Remembrances

A Narrative History of the West Point Class of 1962 (1858 to 1865)

by Brian McEnany to be Published in 2009

Photo Credit – USA MHI
There have been many histories written about West Point and its graduates, but the set of circumstances surrounding the Academy at the beginning of the Civil War are not likely to be seen again. With the secession of the southern states and the firing upon Fort Sumter, the cadets in the Class of 1862 were faced with divided loyalties. Would they choose to defend their families and states or bear allegiance to the Union they had sworn to uphold?
The 28 members of the class served primarily with the Army of the Potomac. Taught by many that later commanded them in battle, the members of the class became second or third officers in many regular artillery units, the engineer staffs of the various armies or at various arsenals. One member of the class was promoted to major general of cavalry within two years; one received the Medal of Honor; one ex-member fired the first round at Fort Sumter; one member accepted the last surrender of Confederate units in the eastern theater in the mountains of North Carolina.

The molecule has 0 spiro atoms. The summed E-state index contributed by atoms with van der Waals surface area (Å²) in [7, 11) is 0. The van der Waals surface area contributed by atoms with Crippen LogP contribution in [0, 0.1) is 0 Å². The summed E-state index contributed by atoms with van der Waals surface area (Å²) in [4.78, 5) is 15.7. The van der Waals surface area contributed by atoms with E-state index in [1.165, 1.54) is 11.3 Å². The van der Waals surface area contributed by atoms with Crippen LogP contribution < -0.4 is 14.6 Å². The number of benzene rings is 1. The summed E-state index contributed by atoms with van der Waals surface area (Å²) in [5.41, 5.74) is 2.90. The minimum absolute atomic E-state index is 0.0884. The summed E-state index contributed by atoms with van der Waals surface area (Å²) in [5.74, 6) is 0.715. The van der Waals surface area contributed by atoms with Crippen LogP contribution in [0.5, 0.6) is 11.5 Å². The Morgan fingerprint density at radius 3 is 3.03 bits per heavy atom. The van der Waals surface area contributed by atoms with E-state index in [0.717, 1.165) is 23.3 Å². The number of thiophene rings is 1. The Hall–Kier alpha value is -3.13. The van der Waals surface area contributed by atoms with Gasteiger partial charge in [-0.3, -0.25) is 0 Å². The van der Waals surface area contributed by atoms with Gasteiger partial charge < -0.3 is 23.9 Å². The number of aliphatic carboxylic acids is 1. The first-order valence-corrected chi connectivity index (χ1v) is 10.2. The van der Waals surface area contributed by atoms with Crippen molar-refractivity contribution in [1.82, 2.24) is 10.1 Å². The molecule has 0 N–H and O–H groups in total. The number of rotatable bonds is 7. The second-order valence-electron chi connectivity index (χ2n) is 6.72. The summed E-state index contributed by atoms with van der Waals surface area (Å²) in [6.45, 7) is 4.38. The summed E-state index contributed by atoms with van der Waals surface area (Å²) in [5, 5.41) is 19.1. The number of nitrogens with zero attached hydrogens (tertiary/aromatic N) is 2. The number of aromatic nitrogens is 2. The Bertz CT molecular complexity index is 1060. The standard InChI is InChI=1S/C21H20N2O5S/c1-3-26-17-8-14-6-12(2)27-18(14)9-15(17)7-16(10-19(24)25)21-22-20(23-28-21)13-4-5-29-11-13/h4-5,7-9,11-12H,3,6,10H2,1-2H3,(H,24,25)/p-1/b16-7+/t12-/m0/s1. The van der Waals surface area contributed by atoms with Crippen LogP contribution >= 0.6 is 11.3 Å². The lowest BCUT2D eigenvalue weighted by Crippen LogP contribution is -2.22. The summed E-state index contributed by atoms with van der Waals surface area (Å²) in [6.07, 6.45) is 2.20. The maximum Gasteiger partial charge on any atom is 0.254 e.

The voices of the cadets themselves speak eloquently about their doubts and fears at West Point and throughout the war. Remembrances describes how they reacted to the beginnings of the war at West Point, the impact of resignations by half the class, and how these events created a group of cadets with strongly held beliefs in support of the Union. Their contributions during various battles are described and, where information has been found, the activities of some of their southern classmates are included. By the end of the war, many were wounded and only four were lost. This extraordinary group of young men would have a continuing impact upon the Army for years to come.

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